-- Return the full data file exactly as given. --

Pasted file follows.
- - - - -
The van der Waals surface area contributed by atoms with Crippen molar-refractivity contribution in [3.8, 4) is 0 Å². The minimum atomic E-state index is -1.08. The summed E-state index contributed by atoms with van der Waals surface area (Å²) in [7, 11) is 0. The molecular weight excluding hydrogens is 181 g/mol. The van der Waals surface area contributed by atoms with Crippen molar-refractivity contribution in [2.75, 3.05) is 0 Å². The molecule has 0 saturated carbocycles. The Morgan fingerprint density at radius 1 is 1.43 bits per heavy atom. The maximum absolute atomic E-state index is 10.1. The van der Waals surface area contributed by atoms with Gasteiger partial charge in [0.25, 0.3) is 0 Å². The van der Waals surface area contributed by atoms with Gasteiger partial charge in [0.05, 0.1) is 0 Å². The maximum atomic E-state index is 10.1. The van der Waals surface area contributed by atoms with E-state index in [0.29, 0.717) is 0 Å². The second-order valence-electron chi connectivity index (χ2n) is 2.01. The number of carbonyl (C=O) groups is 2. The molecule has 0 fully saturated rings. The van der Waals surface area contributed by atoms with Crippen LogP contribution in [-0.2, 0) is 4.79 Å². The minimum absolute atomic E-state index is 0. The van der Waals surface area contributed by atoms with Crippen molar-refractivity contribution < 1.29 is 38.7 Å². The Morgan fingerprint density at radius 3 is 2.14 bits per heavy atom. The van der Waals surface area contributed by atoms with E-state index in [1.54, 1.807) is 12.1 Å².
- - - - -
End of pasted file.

The van der Waals surface area contributed by atoms with Crippen molar-refractivity contribution in [3.8, 4) is 0 Å². The minimum atomic E-state index is -1.08. The summed E-state index contributed by atoms with van der Waals surface area (Å²) in [7, 11) is 0. The molecular weight excluding hydrogens is 181 g/mol. The van der Waals surface area contributed by atoms with Crippen molar-refractivity contribution in [2.75, 3.05) is 0 Å². The molecule has 0 saturated carbocycles. The Morgan fingerprint density at radius 1 is 1.43 bits per heavy atom. The maximum absolute atomic E-state index is 10.1. The van der Waals surface area contributed by atoms with Gasteiger partial charge in [0.25, 0.3) is 0 Å². The van der Waals surface area contributed by atoms with Gasteiger partial charge in [0.05, 0.1) is 0 Å². The maximum atomic E-state index is 10.1. The van der Waals surface area contributed by atoms with E-state index in [0.29, 0.717) is 0 Å². The second-order valence-electron chi connectivity index (χ2n) is 2.01. The number of carbonyl (C=O) groups is 2. The molecule has 0 fully saturated rings. The van der Waals surface area contributed by atoms with Crippen LogP contribution in [-0.2, 0) is 4.79 Å². The minimum absolute atomic E-state index is 0. The van der Waals surface area contributed by atoms with Crippen molar-refractivity contribution < 1.29 is 38.7 Å². The Morgan fingerprint density at radius 3 is 2.14 bits per heavy atom. The van der Waals surface area contributed by atoms with E-state index in [1.54, 1.807) is 12.1 Å².